Shopify Inc. (TSX:SH)(NASDAQ:SHOP) is Canada’s hottest stock right now, and for good reason. The Ottawa-based tech company, which helps small businesses sell their products online, has doubled its revenues in each of the past two years. And there’s no end in sight for its rapid growth.
But before you jump right in, you must understand this is a risky investment, the type that famed value investor Warren Buffett would never buy. Below we look at three reasons why.
1. A big price, but no big profits
As a value investor, Mr. Buffett places a big emphasis on earnings and cash flow. Growth isn’t emphasized so much. If you don’t believe me, just look at three of his largest holdings: Coca-Cola, IBM, and American Express. All of these companies are cash machines, yet none grew revenues by more than 3% last year.
Shopify cannot be described the same way. The company lost $22.3 million in 2014, and has an accumulated deficit of $29.1 million. This makes an investment much riskier, especially since Shopify trades for over 12 times revenue. By comparison, the three large companies above trade for less than three times revenue (on average), despite being far more profitable.
2. Few barriers to entry
Mr. Buffett is most interested in stocks that have a wide moat around their business. In other words, he looks for companies that can easily defend themselves against both current and future competitors.
The three companies above are once again perfect examples. Coca-Cola is protected by a ubiquitous brand, a secret formula, and powerful relationships. IBM is well-entrenched with large enterprises, and won’t be dislodged easily. American Express is protected by the loyalty of its cardholders and a strong network effect.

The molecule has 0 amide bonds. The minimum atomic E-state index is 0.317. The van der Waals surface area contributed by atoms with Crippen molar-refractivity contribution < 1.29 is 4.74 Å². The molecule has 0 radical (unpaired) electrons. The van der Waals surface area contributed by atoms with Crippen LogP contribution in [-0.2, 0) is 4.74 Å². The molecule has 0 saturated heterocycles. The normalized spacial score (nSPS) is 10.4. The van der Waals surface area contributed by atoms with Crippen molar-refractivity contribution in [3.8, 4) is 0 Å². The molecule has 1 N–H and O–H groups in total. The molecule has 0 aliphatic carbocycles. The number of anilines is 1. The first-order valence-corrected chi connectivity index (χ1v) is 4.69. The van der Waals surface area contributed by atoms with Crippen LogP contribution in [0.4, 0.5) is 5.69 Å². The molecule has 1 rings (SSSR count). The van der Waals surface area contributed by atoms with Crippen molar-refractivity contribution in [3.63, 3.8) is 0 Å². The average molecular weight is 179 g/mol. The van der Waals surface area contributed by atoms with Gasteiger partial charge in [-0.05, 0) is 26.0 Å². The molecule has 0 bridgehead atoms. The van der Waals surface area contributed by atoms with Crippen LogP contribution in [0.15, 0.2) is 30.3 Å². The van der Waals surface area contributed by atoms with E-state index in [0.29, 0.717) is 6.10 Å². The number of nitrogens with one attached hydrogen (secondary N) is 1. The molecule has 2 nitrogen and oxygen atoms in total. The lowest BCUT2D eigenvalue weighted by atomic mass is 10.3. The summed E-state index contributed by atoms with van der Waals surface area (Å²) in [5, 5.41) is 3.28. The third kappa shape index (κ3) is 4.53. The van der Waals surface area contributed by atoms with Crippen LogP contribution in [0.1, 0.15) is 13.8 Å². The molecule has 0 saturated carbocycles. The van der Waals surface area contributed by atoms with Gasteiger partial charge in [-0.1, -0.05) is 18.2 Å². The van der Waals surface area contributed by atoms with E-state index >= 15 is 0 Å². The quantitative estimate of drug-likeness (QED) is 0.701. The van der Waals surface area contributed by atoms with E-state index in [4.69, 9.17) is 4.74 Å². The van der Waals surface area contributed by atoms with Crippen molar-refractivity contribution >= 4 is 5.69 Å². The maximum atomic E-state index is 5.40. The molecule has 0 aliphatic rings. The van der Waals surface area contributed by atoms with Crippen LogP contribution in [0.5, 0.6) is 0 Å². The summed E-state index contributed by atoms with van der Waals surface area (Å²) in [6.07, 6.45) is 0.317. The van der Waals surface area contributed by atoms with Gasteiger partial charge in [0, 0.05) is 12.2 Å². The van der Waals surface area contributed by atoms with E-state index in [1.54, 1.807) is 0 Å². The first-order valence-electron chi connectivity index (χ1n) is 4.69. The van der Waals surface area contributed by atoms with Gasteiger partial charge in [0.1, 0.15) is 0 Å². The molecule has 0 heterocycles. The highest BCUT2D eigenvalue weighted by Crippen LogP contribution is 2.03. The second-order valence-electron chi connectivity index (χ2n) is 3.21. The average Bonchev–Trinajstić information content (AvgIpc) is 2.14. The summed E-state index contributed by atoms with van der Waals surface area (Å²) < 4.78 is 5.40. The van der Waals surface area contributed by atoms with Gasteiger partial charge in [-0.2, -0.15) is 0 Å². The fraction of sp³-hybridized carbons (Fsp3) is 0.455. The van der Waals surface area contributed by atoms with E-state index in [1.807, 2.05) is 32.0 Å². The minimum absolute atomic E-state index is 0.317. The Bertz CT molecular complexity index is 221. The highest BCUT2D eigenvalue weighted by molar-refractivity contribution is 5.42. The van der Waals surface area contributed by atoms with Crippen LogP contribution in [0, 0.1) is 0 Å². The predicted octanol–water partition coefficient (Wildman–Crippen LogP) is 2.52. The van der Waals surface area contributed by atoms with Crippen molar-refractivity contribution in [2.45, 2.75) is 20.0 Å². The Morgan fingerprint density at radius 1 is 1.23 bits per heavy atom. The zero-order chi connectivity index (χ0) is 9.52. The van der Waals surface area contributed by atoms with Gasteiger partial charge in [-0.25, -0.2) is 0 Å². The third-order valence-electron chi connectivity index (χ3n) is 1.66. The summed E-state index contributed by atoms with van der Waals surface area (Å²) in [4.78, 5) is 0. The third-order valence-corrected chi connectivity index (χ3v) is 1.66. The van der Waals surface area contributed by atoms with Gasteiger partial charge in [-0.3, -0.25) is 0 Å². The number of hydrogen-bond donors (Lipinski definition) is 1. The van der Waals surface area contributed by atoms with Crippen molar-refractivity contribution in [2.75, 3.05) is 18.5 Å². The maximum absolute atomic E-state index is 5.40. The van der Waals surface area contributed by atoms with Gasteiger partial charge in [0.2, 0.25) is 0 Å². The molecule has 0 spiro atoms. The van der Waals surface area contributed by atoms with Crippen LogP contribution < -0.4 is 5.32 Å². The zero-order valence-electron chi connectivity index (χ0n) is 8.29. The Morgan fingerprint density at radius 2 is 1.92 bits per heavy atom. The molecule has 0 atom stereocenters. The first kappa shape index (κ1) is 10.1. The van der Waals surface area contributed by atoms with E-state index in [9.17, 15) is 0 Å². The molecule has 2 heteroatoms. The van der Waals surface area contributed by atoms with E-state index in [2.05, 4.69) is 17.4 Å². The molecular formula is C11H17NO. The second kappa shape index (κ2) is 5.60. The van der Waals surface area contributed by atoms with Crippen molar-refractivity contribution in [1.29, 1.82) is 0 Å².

Shopify’s moat is a lot narrower. The company faces competition from companies large and small, and barriers to entry are not high in this industry. To give Shopify credit, it is the best at what it does. But the company must rapidly evolve to compete, and if competitors do a better job of this, then Shopify’s growth numbers will suffer. That’s a risk that Mr. Buffett simply isn’t willing to take.
3. An aversion to IPOs
Mr. Buffett has been around for more than half a century, yet he can’t recall buying a single IPO. Why? Well, IPOs come from very willing sellers, even when a bank intermediary takes a cut.
To understand this better, let’s look at the Shopify IPO. Investors had to pay US$17 per share, but the investment banks took US$1.19 of that for themselves. So, Shopify and its founders were willing to sell equity for US$15.81 per share (and this number was even lower when the IPO process started).
Fast forward to today, and one Shopify share will cost you US$27, nearly double what the company very willingly sold its shares for. It’s hard to imagine this being a bargain.
Granted, Mr. Buffett has missed out on some spectacularly successful IPOs, and this may be another one. But he is happy to avoid the risks, and that’s something worth thinking about before you buy Shopify.
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This article represents the opinion of the writer, who may disagree with the “official” recommendation position of a Motley Fool premium service or advisor. We’re Motley! Questioning an investing thesis — even one of our own — helps us all think critically about investing and make decisions that help us become smarter, happier, and richer, so we sometimes publish articles that may not be in line with recommendations, rankings or other content.
Fool contributor Benjamin Sinclair has no position in any stocks mentioned. The Motley Fool owns shares of International Business Machines and has the following options: long January 2016 $37 calls on Coca-Cola and short January 2016 $37 puts on Coca-Cola.